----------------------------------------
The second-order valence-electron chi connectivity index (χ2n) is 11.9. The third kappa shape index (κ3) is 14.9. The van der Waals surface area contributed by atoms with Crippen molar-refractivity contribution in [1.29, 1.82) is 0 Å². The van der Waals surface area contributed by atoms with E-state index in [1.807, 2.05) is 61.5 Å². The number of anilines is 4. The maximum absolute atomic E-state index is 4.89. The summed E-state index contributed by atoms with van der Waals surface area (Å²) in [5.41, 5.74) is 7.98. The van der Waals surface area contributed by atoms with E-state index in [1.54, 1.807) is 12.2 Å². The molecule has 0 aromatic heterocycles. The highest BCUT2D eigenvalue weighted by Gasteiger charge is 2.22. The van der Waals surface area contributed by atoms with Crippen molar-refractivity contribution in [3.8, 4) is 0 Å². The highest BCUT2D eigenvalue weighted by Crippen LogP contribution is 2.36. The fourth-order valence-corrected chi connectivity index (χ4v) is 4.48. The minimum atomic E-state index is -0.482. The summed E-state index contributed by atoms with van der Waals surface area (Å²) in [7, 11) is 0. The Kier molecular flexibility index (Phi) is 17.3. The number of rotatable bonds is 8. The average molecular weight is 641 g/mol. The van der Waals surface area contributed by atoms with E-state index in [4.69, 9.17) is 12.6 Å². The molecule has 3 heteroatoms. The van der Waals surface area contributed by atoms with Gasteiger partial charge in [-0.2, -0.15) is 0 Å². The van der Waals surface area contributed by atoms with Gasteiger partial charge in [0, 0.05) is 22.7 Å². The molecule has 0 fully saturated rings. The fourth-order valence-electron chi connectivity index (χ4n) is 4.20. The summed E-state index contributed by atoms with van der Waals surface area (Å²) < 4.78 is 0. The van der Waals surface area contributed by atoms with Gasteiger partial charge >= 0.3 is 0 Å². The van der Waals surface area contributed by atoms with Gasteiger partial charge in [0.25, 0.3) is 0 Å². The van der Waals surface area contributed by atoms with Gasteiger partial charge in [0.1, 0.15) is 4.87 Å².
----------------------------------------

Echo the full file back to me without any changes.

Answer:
The second-order valence-electron chi connectivity index (χ2n) is 11.9. The third kappa shape index (κ3) is 14.9. The van der Waals surface area contributed by atoms with Crippen molar-refractivity contribution in [1.29, 1.82) is 0 Å². The van der Waals surface area contributed by atoms with E-state index in [1.807, 2.05) is 61.5 Å². The number of anilines is 4. The maximum absolute atomic E-state index is 4.89. The summed E-state index contributed by atoms with van der Waals surface area (Å²) in [5.41, 5.74) is 7.98. The van der Waals surface area contributed by atoms with E-state index in [1.54, 1.807) is 12.2 Å². The molecule has 0 aromatic heterocycles. The highest BCUT2D eigenvalue weighted by Gasteiger charge is 2.22. The van der Waals surface area contributed by atoms with Crippen molar-refractivity contribution in [3.8, 4) is 0 Å². The highest BCUT2D eigenvalue weighted by Crippen LogP contribution is 2.36. The fourth-order valence-corrected chi connectivity index (χ4v) is 4.48. The minimum atomic E-state index is -0.482. The summed E-state index contributed by atoms with van der Waals surface area (Å²) in [7, 11) is 0. The Kier molecular flexibility index (Phi) is 17.3. The number of rotatable bonds is 8. The average molecular weight is 641 g/mol. The van der Waals surface area contributed by atoms with E-state index in [4.69, 9.17) is 12.6 Å². The molecule has 3 heteroatoms. The van der Waals surface area contributed by atoms with Gasteiger partial charge in [-0.2, -0.15) is 0 Å². The van der Waals surface area contributed by atoms with Gasteiger partial charge in [0, 0.05) is 22.7 Å². The molecule has 0 fully saturated rings. The fourth-order valence-electron chi connectivity index (χ4n) is 4.20. The summed E-state index contributed by atoms with van der Waals surface area (Å²) < 4.78 is 0. The van der Waals surface area contributed by atoms with Gasteiger partial charge >= 0.3 is 0 Å². The van der Waals surface area contributed by atoms with Gasteiger partial charge in [0.25, 0.3) is 0 Å². The van der Waals surface area contributed by atoms with Gasteiger partial charge in [0.1, 0.15) is 4.87 Å².